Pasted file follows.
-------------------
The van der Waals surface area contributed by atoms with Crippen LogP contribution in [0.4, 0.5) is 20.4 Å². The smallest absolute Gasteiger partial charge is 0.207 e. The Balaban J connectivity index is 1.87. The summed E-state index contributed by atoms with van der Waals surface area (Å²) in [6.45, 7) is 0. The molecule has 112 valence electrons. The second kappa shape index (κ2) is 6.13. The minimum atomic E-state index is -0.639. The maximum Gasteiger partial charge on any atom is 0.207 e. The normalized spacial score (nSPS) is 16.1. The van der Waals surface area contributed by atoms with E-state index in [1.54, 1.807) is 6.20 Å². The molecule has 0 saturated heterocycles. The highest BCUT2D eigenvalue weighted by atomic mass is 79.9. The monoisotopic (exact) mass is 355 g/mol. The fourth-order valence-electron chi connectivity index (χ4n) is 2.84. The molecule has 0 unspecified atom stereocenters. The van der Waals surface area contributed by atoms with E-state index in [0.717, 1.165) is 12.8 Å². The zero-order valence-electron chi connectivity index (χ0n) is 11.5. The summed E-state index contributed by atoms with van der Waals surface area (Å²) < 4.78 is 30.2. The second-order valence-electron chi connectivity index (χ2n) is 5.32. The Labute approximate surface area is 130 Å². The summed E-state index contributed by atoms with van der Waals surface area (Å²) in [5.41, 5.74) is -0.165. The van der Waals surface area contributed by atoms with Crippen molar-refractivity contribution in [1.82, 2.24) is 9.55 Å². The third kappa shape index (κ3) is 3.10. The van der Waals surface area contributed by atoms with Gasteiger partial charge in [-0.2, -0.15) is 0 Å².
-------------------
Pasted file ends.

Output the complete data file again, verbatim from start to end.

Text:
The van der Waals surface area contributed by atoms with Crippen LogP contribution in [0.4, 0.5) is 20.4 Å². The smallest absolute Gasteiger partial charge is 0.207 e. The Balaban J connectivity index is 1.87. The summed E-state index contributed by atoms with van der Waals surface area (Å²) in [6.45, 7) is 0. The molecule has 112 valence electrons. The second kappa shape index (κ2) is 6.13. The minimum atomic E-state index is -0.639. The maximum Gasteiger partial charge on any atom is 0.207 e. The normalized spacial score (nSPS) is 16.1. The van der Waals surface area contributed by atoms with E-state index in [1.54, 1.807) is 6.20 Å². The molecule has 0 saturated heterocycles. The highest BCUT2D eigenvalue weighted by atomic mass is 79.9. The monoisotopic (exact) mass is 355 g/mol. The fourth-order valence-electron chi connectivity index (χ4n) is 2.84. The molecule has 0 unspecified atom stereocenters. The van der Waals surface area contributed by atoms with E-state index in [0.717, 1.165) is 12.8 Å². The zero-order valence-electron chi connectivity index (χ0n) is 11.5. The summed E-state index contributed by atoms with van der Waals surface area (Å²) < 4.78 is 30.2. The second-order valence-electron chi connectivity index (χ2n) is 5.32. The Labute approximate surface area is 130 Å². The summed E-state index contributed by atoms with van der Waals surface area (Å²) in [5.41, 5.74) is -0.165. The van der Waals surface area contributed by atoms with Crippen molar-refractivity contribution in [1.82, 2.24) is 9.55 Å². The third kappa shape index (κ3) is 3.10. The van der Waals surface area contributed by atoms with Gasteiger partial charge in [-0.2, -0.15) is 0 Å².